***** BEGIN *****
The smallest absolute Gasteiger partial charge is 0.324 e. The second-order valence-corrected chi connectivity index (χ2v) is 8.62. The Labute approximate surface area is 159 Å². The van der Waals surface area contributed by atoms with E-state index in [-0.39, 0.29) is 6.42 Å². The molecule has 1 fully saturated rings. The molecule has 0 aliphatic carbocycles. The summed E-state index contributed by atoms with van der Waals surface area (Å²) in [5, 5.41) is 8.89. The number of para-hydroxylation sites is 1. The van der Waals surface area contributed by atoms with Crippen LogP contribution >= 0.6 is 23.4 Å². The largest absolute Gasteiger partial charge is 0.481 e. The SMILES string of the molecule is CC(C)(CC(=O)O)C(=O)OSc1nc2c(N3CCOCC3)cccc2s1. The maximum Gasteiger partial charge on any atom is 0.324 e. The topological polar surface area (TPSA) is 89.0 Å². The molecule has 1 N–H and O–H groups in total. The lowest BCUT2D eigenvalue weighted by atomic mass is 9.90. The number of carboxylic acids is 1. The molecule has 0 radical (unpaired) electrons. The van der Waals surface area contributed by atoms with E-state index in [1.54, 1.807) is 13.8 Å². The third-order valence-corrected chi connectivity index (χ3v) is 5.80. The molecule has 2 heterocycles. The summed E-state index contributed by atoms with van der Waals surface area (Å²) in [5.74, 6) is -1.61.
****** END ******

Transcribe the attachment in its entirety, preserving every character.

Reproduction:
The smallest absolute Gasteiger partial charge is 0.324 e. The second-order valence-corrected chi connectivity index (χ2v) is 8.62. The Labute approximate surface area is 159 Å². The van der Waals surface area contributed by atoms with E-state index in [-0.39, 0.29) is 6.42 Å². The molecule has 1 fully saturated rings. The molecule has 0 aliphatic carbocycles. The summed E-state index contributed by atoms with van der Waals surface area (Å²) in [5, 5.41) is 8.89. The number of para-hydroxylation sites is 1. The van der Waals surface area contributed by atoms with Crippen LogP contribution >= 0.6 is 23.4 Å². The largest absolute Gasteiger partial charge is 0.481 e. The SMILES string of the molecule is CC(C)(CC(=O)O)C(=O)OSc1nc2c(N3CCOCC3)cccc2s1. The maximum Gasteiger partial charge on any atom is 0.324 e. The topological polar surface area (TPSA) is 89.0 Å². The molecule has 1 N–H and O–H groups in total. The lowest BCUT2D eigenvalue weighted by atomic mass is 9.90. The number of carboxylic acids is 1. The molecule has 0 radical (unpaired) electrons. The van der Waals surface area contributed by atoms with E-state index in [1.54, 1.807) is 13.8 Å². The third-order valence-corrected chi connectivity index (χ3v) is 5.80. The molecule has 2 heterocycles. The summed E-state index contributed by atoms with van der Waals surface area (Å²) in [5.74, 6) is -1.61.